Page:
clock menu more-arrow no yes

Filed under:

Stop trading good players to the Dodgers

New, 25 comments

The Dodgers have built their roster on exceptional scouting, development, and money. But they’ve also swindled a few teams along the way

MLB: Los Angeles Dodgers at New York Mets Wendell Cruz-USA TODAY Sports

Welcome to Football Friday (Season Two). The wildly popular weekly column has returned for a second year of diving into the theories, analysis, and fun of baseball. Every week we here at Football Friday will use all of our integrity and other things that sound impressive to deliver the best baseball column you’ve ever seen or ever will see. We at Football Friday, Inc. are honest, truthful, and most of all we’re serious journalists. Every single one of us.

So, the Dodgers are good.

The Los Angeles Blue Guys are on pace for a 115 win season, something we haven’t seen since the 2001 Mariners or 1998 Yankees in terms of absolute dominance. They have a rotation that places Alex Wood and his 2.37 ERA third and a lineup that boasts four of the best hitters in the NL right now according to OPS+. It’s silly and stupid and annoying. The Dodgers are so good that I honestly get shocked when they lose, which doesn’t happen often so I’m rarely surprised. I would welcome nuclear winter if it meant I didn’t have to see this team go undefeated in the playoffs or something.

Anyway, whenever a team is this good, we need to ask the question: how did they get here?

For the Dodgers, they got here in several ways. Mostly, they got here through scouting and money. Not a lot of teams could pay Carl Crawford’s salary for him to play elsewhere. But they could. That is a big part of this.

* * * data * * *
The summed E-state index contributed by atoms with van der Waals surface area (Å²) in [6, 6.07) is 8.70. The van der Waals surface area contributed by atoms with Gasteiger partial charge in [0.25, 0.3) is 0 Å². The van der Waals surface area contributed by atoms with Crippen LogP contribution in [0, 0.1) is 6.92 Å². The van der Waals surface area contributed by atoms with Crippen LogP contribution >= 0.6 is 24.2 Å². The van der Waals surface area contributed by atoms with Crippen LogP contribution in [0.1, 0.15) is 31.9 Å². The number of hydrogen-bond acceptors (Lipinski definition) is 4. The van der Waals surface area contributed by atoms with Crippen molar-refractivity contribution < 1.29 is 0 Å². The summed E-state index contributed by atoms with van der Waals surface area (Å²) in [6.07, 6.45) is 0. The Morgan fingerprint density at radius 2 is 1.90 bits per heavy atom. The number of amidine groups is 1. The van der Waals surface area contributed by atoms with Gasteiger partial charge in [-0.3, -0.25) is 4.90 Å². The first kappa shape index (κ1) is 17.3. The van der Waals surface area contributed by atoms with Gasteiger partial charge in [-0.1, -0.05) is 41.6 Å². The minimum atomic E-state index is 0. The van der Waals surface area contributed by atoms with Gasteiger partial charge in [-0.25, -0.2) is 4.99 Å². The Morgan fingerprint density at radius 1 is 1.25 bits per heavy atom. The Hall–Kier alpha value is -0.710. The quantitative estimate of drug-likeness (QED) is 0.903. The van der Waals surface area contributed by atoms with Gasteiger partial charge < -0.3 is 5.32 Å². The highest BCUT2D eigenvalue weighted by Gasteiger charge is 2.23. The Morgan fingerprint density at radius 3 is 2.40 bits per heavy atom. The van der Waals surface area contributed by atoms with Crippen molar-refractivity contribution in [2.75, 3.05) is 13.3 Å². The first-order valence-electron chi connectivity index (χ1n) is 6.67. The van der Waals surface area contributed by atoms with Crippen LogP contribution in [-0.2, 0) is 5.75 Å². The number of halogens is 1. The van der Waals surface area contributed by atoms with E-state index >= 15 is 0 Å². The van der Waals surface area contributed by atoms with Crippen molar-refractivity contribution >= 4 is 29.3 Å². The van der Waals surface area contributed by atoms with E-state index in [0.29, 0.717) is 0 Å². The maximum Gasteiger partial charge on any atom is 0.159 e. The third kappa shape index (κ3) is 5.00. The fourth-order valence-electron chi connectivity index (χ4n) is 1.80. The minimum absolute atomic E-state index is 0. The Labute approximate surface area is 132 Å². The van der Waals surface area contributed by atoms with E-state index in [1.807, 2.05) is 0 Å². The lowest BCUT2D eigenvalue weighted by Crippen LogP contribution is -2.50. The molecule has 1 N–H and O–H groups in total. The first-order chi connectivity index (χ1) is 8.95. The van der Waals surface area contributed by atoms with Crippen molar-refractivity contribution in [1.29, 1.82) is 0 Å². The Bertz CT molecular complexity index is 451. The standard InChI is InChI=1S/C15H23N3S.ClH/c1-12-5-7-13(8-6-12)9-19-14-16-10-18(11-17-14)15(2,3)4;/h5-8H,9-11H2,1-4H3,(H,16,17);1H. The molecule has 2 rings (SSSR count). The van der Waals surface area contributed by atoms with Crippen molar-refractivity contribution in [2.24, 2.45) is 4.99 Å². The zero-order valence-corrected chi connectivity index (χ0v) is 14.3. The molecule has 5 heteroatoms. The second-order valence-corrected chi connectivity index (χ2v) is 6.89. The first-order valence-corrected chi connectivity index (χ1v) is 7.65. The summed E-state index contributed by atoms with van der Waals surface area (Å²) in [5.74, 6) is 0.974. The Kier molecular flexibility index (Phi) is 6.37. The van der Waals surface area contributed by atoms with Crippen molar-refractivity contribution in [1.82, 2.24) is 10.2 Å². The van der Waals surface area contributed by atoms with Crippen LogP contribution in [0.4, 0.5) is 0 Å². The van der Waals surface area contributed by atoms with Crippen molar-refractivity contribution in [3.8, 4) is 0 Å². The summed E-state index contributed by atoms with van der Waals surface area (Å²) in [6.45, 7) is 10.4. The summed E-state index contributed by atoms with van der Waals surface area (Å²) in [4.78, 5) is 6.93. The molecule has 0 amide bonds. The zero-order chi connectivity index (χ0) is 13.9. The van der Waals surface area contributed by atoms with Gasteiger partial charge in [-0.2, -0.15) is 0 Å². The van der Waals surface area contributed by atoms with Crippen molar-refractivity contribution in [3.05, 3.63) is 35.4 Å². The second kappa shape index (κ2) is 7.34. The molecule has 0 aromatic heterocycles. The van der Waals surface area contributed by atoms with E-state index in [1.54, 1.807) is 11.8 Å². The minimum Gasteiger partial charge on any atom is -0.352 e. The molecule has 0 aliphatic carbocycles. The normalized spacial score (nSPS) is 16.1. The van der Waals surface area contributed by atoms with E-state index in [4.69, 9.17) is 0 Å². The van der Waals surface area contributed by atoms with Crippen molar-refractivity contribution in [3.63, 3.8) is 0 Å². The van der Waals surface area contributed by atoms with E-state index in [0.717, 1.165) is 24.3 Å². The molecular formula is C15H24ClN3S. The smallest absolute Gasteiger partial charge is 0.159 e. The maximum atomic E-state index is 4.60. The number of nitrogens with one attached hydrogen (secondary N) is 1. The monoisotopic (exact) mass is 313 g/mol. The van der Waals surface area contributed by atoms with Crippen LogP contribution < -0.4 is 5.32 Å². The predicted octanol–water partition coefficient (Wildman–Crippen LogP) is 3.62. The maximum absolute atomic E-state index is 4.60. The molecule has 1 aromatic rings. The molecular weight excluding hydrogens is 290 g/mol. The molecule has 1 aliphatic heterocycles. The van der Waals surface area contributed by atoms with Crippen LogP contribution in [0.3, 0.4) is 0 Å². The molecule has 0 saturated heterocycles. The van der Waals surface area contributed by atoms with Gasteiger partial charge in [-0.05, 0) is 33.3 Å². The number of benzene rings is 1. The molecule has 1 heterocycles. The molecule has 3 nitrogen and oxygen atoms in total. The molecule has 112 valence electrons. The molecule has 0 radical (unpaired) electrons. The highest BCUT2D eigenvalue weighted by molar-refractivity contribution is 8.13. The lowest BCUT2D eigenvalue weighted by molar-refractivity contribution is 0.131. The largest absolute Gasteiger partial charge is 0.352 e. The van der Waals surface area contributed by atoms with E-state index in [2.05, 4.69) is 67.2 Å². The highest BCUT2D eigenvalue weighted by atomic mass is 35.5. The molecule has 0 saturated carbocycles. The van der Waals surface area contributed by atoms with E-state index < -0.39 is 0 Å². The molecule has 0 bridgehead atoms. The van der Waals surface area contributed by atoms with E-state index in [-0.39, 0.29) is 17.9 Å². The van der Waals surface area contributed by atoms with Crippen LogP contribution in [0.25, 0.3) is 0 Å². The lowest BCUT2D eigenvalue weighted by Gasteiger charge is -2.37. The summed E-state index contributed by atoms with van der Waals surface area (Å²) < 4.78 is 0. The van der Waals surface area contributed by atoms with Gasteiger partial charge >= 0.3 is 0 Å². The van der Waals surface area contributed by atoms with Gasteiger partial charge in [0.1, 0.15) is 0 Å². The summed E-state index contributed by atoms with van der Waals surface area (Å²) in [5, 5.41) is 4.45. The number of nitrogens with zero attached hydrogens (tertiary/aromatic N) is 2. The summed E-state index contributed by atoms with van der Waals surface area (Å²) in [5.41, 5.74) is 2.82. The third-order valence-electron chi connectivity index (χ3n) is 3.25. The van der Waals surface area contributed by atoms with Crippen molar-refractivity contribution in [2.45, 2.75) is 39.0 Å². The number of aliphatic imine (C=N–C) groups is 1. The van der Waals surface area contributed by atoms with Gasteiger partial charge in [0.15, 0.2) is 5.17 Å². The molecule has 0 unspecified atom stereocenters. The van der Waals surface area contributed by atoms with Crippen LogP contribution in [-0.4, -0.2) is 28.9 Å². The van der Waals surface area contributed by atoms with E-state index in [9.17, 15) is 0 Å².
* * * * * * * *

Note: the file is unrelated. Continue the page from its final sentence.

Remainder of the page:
But the Dodgers also got here through one very specific way that I would like to discuss: they got here by fooling other teams. I don’t know if everyone else is stupid or what, but the Dodgers tricked just about everyone they could in order to get here with players that are lighting up the league. Let’s analyze:

Alex Wood

Acquired for: Hector Olivera, Paco Rodriguez, and Zachary Bird

Back in 2015, the Dodgers were in the business of duping teams on the regular. They had just finished moving a declining Matt Kemp to San Diego for Yasmani Grandal and now were ready to swindle the Atlanta Braves. Alex Wood was a good pitcher, the Braves were looking to cash in on the prospect profile of Olivera who had just signed with the Dodgers in May for a ridiculous amount of money (A $56m signing bonus on top of an $8.5m five year deal). Turned out, Olivera busted, never showing up at the plate and later getting arrested, charged, suspended, and sentenced to jail time over a domestic violence incident. The Braves had to eat half of that $56 million signing bonus and trade Olivera to San Diego just to rid themselves of him.

Paco Rodriguez had Tommy John surgery, the Braves never saw him at the major-league level, and Zachary Bird was left unprotected and taken by the Rangers in the Rule 5 Draft.

Basically, the Braves gave up an All-Star for two players that never saw the field for them and Olivera who they wish hadn’t.